Breve Historia de las Redes Sociales en una Infografía

David W. Deeds's curator insight, April 15, 5:22 AM

Shared via social media, naturally. ;)

Clay Bergen's curator insight, April 15, 11:04 AM

As I started using the Internet in 1990 I'm one of the early adopters! Ha!

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Princeton University - 'MOOC World': Experts clash over differing visions of education technology

Princeton University - 'MOOC World': Experts clash over differing visions of education technology | Learning & Mind & Brain | Scoop.it

Gideon Rosen, the Stuart Professor of Philosophy and chair of the Council of the Humanities at Princeton University, described a "nightmare scenario" spawned by Massive Open Online Courses, or MOOCs. In "MOOC World," Rosen said, institutions lured by lower costs and greater efficiencies switch fully to online learning and forsake traditional interaction between students and teachers, who may no longer know students' names.

"When those things go missing, something of real value is lost," Rosen said. "If you doubt that, just ask yourself the question, is that the sort of education you would want for your children?

"The worst-case scenario," he continued, "is that the scholar becomes a genuinely rare bird."

....

William Lawton, director of the Observatory on Borderless Higher Education in London, said MOOCs and online learning do not threaten the core values of higher education. Rather, the threats are commercial imperatives forcing universities to run as businesses and equating education goals with those of government.

"The real revolution will come when there are digital platforms everywhere that are providing hundreds and thousands of courses that are designed specifically for the needs in those places," Lawton said, and when employers and society in those countries recognize and accept such credits as valid.

Lawton predicted that rather than going to extremes, most institutions will combine traditional and online practices. "The future is basically blended," he said.


Via Susan Bainbridge
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Kristen Gates, Ed.D.'s curator insight, April 12, 9:07 AM

MOOC conversation continues...

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What We Really Need To Know About Ed Tech

What We Really Need To Know About Ed Tech | Learning & Mind & Brain | Scoop.it
Those "5 Things You Need to Know About EdTech" posts seem to crop up on Twitter every couple weeks -- Tech isn't the Point of EdTech, EdTech is about Learning, EdTech is Exciting. But for those who've heard and read it all before, here's a completely different take on that headline.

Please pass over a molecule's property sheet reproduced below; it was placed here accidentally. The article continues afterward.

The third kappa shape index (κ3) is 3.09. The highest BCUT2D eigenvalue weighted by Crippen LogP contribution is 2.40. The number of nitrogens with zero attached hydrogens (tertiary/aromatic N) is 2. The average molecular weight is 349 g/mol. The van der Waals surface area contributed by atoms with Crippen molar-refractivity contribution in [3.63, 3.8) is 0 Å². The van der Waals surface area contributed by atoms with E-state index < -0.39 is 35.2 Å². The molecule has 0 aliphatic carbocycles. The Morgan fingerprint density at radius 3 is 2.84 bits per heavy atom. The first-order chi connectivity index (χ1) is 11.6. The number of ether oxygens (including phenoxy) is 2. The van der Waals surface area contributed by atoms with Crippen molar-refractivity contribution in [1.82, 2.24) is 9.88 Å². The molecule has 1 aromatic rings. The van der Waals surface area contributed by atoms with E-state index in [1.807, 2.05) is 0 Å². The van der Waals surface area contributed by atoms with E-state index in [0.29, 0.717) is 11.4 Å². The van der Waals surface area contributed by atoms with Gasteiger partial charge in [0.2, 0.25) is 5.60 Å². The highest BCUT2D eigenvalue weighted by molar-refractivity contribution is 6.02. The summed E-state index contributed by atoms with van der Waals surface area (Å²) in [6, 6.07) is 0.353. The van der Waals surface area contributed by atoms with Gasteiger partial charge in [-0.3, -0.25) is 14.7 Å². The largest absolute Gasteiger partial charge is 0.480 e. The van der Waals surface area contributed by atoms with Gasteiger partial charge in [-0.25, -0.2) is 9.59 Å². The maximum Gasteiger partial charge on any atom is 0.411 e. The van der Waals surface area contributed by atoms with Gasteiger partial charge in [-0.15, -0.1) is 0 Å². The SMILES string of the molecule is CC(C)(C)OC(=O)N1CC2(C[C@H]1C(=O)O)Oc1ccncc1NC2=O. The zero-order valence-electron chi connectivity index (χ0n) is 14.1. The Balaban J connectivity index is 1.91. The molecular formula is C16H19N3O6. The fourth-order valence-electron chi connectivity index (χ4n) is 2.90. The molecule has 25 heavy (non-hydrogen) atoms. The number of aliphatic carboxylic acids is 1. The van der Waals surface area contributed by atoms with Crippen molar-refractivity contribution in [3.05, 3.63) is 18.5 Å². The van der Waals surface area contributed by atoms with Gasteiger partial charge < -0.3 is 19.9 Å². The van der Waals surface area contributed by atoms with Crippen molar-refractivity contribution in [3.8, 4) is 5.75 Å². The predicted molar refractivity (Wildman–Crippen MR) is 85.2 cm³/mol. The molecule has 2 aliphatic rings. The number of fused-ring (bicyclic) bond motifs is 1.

Via Susan Bainbridge
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Research from the Michigan Virtual University on a connectivist MOOC

Research from the Michigan Virtual University on a connectivist MOOC | Learning & Mind & Brain | Scoop.it

Ferdig, R. et al. (2014) Findings and reflections from the ‘K-12 Teaching in the 21st Century’ MOOC Lansing MI: Michigan Virtual Learning Research Institute

We are now beginning to get some in-depth research or evaluations of MOOCs. This one is from a team at Kent State University that developed a five week ‘connectivist’ MOOC aimed principally at three distinct audiences: high school students interested in becoming teachers, preservice teachers, and inservice teachers in the K-12 system.

I provide here a very brief summary of the report (as always, you should read the report for yourself if my summary gets you interested). Italics are direct quotes from the report.
...

The authors’ main conclusions

The seeking and sharing of digital media highlights that people want to form and engage in communities, and the growing interest in MOOCs shows this is true of educational communities as well….

Learning takes place in communities; depending on the implementation, technology has the capability to create and sustain the communities’ learning and practice….. Evidence in this report suggests that such activities can lead to positive outcomes, particularly as they relate to getting teachers to think more deeply about teaching and learning in the 21st century.

 

My comments

 

Even though (or perhaps because) this is a self-evaluation, this is a very useful report. I was fascinated for instance that this course ended with more participants than when it started, due to the ‘publicity’ of social media connections during the course itself.  It was interesting too that some of the participants in this MOOC were not necessarily willing participants – being forced to participate as part of a formal credit program. This seems to me to go against the whole purpose of a connectivist MOOC.